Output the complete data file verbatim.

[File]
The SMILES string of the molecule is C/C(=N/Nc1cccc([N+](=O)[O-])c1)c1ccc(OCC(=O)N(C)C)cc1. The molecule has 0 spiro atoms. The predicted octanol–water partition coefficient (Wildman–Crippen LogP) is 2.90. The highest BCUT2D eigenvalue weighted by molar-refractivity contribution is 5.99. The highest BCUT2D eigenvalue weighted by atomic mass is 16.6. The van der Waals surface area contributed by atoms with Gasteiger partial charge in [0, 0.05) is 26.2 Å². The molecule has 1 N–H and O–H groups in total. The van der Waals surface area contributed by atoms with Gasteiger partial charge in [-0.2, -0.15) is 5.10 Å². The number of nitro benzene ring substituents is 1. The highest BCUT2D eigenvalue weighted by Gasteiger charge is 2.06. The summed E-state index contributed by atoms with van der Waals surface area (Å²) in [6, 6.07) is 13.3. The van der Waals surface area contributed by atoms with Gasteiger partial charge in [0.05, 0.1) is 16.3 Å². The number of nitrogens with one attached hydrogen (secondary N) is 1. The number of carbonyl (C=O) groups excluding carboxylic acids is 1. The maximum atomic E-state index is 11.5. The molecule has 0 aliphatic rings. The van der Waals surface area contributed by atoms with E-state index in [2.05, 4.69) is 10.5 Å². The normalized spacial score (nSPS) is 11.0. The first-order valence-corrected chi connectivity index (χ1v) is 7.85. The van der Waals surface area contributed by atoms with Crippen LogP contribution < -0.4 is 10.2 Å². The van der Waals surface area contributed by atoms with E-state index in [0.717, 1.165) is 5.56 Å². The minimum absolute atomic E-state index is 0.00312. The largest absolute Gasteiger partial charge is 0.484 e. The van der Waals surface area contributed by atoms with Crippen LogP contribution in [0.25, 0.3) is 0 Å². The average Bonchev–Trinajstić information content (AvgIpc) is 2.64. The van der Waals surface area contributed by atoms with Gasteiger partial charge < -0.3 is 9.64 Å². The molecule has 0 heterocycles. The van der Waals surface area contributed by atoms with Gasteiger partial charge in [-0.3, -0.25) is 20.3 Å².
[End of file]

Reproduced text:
The SMILES string of the molecule is C/C(=N/Nc1cccc([N+](=O)[O-])c1)c1ccc(OCC(=O)N(C)C)cc1. The molecule has 0 spiro atoms. The predicted octanol–water partition coefficient (Wildman–Crippen LogP) is 2.90. The highest BCUT2D eigenvalue weighted by molar-refractivity contribution is 5.99. The highest BCUT2D eigenvalue weighted by atomic mass is 16.6. The van der Waals surface area contributed by atoms with Gasteiger partial charge in [0, 0.05) is 26.2 Å². The molecule has 1 N–H and O–H groups in total. The van der Waals surface area contributed by atoms with Gasteiger partial charge in [-0.2, -0.15) is 5.10 Å². The number of nitro benzene ring substituents is 1. The highest BCUT2D eigenvalue weighted by Gasteiger charge is 2.06. The summed E-state index contributed by atoms with van der Waals surface area (Å²) in [6, 6.07) is 13.3. The van der Waals surface area contributed by atoms with Gasteiger partial charge in [0.05, 0.1) is 16.3 Å². The number of nitrogens with one attached hydrogen (secondary N) is 1. The number of carbonyl (C=O) groups excluding carboxylic acids is 1. The maximum atomic E-state index is 11.5. The molecule has 0 aliphatic rings. The van der Waals surface area contributed by atoms with E-state index in [2.05, 4.69) is 10.5 Å². The normalized spacial score (nSPS) is 11.0. The first-order valence-corrected chi connectivity index (χ1v) is 7.85. The van der Waals surface area contributed by atoms with Crippen LogP contribution < -0.4 is 10.2 Å². The van der Waals surface area contributed by atoms with E-state index in [0.717, 1.165) is 5.56 Å². The minimum absolute atomic E-state index is 0.00312. The largest absolute Gasteiger partial charge is 0.484 e. The van der Waals surface area contributed by atoms with Crippen LogP contribution in [0.25, 0.3) is 0 Å². The average Bonchev–Trinajstić information content (AvgIpc) is 2.64. The van der Waals surface area contributed by atoms with Gasteiger partial charge < -0.3 is 9.64 Å². The molecule has 0 heterocycles. The van der Waals surface area contributed by atoms with Gasteiger partial charge in [-0.3, -0.25) is 20.3 Å².